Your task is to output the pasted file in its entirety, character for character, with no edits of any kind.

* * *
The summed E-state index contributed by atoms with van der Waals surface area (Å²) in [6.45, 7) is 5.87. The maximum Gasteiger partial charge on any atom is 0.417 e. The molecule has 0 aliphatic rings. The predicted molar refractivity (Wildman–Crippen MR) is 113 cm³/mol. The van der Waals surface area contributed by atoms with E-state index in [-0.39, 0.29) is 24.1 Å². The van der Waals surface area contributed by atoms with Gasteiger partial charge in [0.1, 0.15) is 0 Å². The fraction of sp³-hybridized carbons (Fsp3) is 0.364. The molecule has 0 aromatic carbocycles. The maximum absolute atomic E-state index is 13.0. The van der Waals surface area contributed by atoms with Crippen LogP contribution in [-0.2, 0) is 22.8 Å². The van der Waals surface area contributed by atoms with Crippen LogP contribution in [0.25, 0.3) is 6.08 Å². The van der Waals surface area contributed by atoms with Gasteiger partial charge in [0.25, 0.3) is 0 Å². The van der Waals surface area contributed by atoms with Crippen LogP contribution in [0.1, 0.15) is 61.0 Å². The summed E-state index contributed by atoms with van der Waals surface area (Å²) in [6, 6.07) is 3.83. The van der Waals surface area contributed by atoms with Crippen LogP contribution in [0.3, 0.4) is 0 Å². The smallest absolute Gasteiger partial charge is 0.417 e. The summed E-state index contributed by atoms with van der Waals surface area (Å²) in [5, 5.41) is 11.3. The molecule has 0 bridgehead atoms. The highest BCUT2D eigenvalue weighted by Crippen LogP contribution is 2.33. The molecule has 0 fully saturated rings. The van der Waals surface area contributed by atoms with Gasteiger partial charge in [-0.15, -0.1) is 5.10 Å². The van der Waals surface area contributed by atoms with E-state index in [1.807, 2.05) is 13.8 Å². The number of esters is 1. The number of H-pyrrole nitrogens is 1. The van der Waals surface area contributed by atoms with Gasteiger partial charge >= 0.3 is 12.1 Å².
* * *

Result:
The summed E-state index contributed by atoms with van der Waals surface area (Å²) in [6.45, 7) is 5.87. The maximum Gasteiger partial charge on any atom is 0.417 e. The molecule has 0 aliphatic rings. The predicted molar refractivity (Wildman–Crippen MR) is 113 cm³/mol. The van der Waals surface area contributed by atoms with E-state index in [-0.39, 0.29) is 24.1 Å². The van der Waals surface area contributed by atoms with Gasteiger partial charge in [0.1, 0.15) is 0 Å². The fraction of sp³-hybridized carbons (Fsp3) is 0.364. The molecule has 0 aromatic carbocycles. The maximum absolute atomic E-state index is 13.0. The van der Waals surface area contributed by atoms with Crippen LogP contribution in [-0.2, 0) is 22.8 Å². The van der Waals surface area contributed by atoms with Crippen LogP contribution in [0.25, 0.3) is 6.08 Å². The van der Waals surface area contributed by atoms with Gasteiger partial charge in [0.25, 0.3) is 0 Å². The van der Waals surface area contributed by atoms with Crippen LogP contribution in [0.1, 0.15) is 61.0 Å². The summed E-state index contributed by atoms with van der Waals surface area (Å²) in [6, 6.07) is 3.83. The van der Waals surface area contributed by atoms with Crippen LogP contribution in [0.3, 0.4) is 0 Å². The smallest absolute Gasteiger partial charge is 0.417 e. The summed E-state index contributed by atoms with van der Waals surface area (Å²) in [5, 5.41) is 11.3. The molecule has 0 bridgehead atoms. The highest BCUT2D eigenvalue weighted by Crippen LogP contribution is 2.33. The molecule has 0 fully saturated rings. The van der Waals surface area contributed by atoms with Gasteiger partial charge in [-0.15, -0.1) is 5.10 Å². The van der Waals surface area contributed by atoms with E-state index in [1.807, 2.05) is 13.8 Å². The number of esters is 1. The number of H-pyrrole nitrogens is 1. The van der Waals surface area contributed by atoms with Gasteiger partial charge >= 0.3 is 12.1 Å².